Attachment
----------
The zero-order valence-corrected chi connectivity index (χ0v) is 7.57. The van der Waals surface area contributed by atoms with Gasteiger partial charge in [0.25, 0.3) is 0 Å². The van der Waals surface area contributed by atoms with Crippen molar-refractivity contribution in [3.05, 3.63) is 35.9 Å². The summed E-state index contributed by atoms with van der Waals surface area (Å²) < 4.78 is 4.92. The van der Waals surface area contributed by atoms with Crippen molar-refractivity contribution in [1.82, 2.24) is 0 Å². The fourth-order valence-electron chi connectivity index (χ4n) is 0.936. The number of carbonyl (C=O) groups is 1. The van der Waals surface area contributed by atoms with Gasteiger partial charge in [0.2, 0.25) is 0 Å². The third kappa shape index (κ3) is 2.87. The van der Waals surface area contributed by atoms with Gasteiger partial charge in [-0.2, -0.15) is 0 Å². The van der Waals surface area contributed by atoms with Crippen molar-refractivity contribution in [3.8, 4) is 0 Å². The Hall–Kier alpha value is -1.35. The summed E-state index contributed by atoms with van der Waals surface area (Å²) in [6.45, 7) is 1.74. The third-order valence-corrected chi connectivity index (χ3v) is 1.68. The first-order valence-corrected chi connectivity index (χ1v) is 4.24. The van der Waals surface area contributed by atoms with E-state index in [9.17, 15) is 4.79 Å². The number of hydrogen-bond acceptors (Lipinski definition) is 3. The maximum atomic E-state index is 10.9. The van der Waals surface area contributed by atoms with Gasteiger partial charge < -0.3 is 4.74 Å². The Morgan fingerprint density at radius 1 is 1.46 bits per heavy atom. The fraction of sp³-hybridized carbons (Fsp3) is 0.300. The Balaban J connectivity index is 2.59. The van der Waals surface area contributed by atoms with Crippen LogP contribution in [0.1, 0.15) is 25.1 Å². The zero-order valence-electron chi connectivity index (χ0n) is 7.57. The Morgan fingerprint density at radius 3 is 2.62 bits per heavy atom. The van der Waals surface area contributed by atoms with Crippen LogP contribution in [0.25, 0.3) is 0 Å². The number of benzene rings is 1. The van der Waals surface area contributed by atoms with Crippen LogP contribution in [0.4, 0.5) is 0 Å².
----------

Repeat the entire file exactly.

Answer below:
The zero-order valence-corrected chi connectivity index (χ0v) is 7.57. The van der Waals surface area contributed by atoms with Gasteiger partial charge in [0.25, 0.3) is 0 Å². The van der Waals surface area contributed by atoms with Crippen molar-refractivity contribution in [3.05, 3.63) is 35.9 Å². The summed E-state index contributed by atoms with van der Waals surface area (Å²) < 4.78 is 4.92. The van der Waals surface area contributed by atoms with Crippen molar-refractivity contribution in [1.82, 2.24) is 0 Å². The fourth-order valence-electron chi connectivity index (χ4n) is 0.936. The number of carbonyl (C=O) groups is 1. The van der Waals surface area contributed by atoms with Gasteiger partial charge in [0.2, 0.25) is 0 Å². The third kappa shape index (κ3) is 2.87. The van der Waals surface area contributed by atoms with Gasteiger partial charge in [-0.2, -0.15) is 0 Å². The van der Waals surface area contributed by atoms with Crippen molar-refractivity contribution in [3.8, 4) is 0 Å². The Hall–Kier alpha value is -1.35. The summed E-state index contributed by atoms with van der Waals surface area (Å²) in [6.45, 7) is 1.74. The third-order valence-corrected chi connectivity index (χ3v) is 1.68. The first-order valence-corrected chi connectivity index (χ1v) is 4.24. The van der Waals surface area contributed by atoms with E-state index in [9.17, 15) is 4.79 Å². The number of hydrogen-bond acceptors (Lipinski definition) is 3. The maximum atomic E-state index is 10.9. The van der Waals surface area contributed by atoms with Gasteiger partial charge < -0.3 is 4.74 Å². The Morgan fingerprint density at radius 1 is 1.46 bits per heavy atom. The fraction of sp³-hybridized carbons (Fsp3) is 0.300. The Balaban J connectivity index is 2.59. The van der Waals surface area contributed by atoms with Crippen LogP contribution in [0.1, 0.15) is 25.1 Å². The zero-order valence-electron chi connectivity index (χ0n) is 7.57. The Morgan fingerprint density at radius 3 is 2.62 bits per heavy atom. The van der Waals surface area contributed by atoms with Crippen LogP contribution in [0.25, 0.3) is 0 Å². The number of benzene rings is 1. The van der Waals surface area contributed by atoms with Crippen LogP contribution in [0.4, 0.5) is 0 Å².